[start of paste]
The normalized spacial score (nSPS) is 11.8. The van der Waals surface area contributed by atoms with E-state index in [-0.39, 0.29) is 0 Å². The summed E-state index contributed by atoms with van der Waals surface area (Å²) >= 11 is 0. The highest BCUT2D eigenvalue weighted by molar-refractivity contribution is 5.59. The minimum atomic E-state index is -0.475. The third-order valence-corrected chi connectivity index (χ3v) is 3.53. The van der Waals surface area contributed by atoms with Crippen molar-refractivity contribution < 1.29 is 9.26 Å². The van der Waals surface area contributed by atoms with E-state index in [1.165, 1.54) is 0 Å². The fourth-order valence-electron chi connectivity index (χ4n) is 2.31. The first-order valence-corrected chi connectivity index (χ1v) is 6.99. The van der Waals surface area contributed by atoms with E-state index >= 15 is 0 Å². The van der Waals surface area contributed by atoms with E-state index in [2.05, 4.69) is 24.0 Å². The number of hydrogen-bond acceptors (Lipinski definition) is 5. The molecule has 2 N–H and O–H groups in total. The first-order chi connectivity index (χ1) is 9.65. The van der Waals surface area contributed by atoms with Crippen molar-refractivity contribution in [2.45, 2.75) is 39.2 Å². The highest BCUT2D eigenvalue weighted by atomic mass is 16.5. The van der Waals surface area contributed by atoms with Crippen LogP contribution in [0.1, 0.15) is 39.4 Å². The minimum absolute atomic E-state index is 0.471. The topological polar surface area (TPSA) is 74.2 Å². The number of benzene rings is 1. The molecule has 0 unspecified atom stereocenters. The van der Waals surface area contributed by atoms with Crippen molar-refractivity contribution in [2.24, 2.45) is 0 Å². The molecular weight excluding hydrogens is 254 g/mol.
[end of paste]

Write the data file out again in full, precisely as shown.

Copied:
The normalized spacial score (nSPS) is 11.8. The van der Waals surface area contributed by atoms with E-state index in [-0.39, 0.29) is 0 Å². The summed E-state index contributed by atoms with van der Waals surface area (Å²) >= 11 is 0. The highest BCUT2D eigenvalue weighted by molar-refractivity contribution is 5.59. The minimum atomic E-state index is -0.475. The third-order valence-corrected chi connectivity index (χ3v) is 3.53. The van der Waals surface area contributed by atoms with Crippen molar-refractivity contribution < 1.29 is 9.26 Å². The van der Waals surface area contributed by atoms with E-state index in [1.165, 1.54) is 0 Å². The fourth-order valence-electron chi connectivity index (χ4n) is 2.31. The first-order valence-corrected chi connectivity index (χ1v) is 6.99. The van der Waals surface area contributed by atoms with E-state index >= 15 is 0 Å². The van der Waals surface area contributed by atoms with E-state index in [2.05, 4.69) is 24.0 Å². The number of hydrogen-bond acceptors (Lipinski definition) is 5. The molecule has 2 N–H and O–H groups in total. The first-order chi connectivity index (χ1) is 9.65. The van der Waals surface area contributed by atoms with Crippen molar-refractivity contribution in [2.45, 2.75) is 39.2 Å². The highest BCUT2D eigenvalue weighted by atomic mass is 16.5. The van der Waals surface area contributed by atoms with Crippen LogP contribution in [0.1, 0.15) is 39.4 Å². The minimum absolute atomic E-state index is 0.471. The topological polar surface area (TPSA) is 74.2 Å². The number of benzene rings is 1. The molecule has 0 unspecified atom stereocenters. The van der Waals surface area contributed by atoms with Crippen molar-refractivity contribution in [2.24, 2.45) is 0 Å². The molecular weight excluding hydrogens is 254 g/mol.